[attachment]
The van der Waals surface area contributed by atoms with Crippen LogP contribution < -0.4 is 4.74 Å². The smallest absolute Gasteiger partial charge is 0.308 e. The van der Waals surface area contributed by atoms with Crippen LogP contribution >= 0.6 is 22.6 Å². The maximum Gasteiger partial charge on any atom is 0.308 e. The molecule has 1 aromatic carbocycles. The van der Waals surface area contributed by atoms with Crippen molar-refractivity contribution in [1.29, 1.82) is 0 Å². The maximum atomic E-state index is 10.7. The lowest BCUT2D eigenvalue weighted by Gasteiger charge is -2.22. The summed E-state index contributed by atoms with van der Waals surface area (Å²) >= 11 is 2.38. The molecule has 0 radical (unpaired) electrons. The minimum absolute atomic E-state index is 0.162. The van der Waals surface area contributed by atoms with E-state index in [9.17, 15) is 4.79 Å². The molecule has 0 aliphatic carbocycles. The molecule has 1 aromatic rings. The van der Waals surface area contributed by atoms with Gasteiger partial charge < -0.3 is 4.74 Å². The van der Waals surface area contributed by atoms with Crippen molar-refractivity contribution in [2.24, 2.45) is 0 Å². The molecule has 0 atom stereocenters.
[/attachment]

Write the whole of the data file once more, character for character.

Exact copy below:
The van der Waals surface area contributed by atoms with Crippen LogP contribution < -0.4 is 4.74 Å². The smallest absolute Gasteiger partial charge is 0.308 e. The van der Waals surface area contributed by atoms with Crippen LogP contribution >= 0.6 is 22.6 Å². The maximum Gasteiger partial charge on any atom is 0.308 e. The molecule has 1 aromatic carbocycles. The van der Waals surface area contributed by atoms with Crippen molar-refractivity contribution in [1.29, 1.82) is 0 Å². The maximum atomic E-state index is 10.7. The lowest BCUT2D eigenvalue weighted by Gasteiger charge is -2.22. The summed E-state index contributed by atoms with van der Waals surface area (Å²) >= 11 is 2.38. The molecule has 0 radical (unpaired) electrons. The minimum absolute atomic E-state index is 0.162. The van der Waals surface area contributed by atoms with E-state index in [9.17, 15) is 4.79 Å². The molecule has 0 aliphatic carbocycles. The molecule has 1 aromatic rings. The van der Waals surface area contributed by atoms with Gasteiger partial charge < -0.3 is 4.74 Å². The van der Waals surface area contributed by atoms with Crippen molar-refractivity contribution in [2.24, 2.45) is 0 Å². The molecule has 0 atom stereocenters.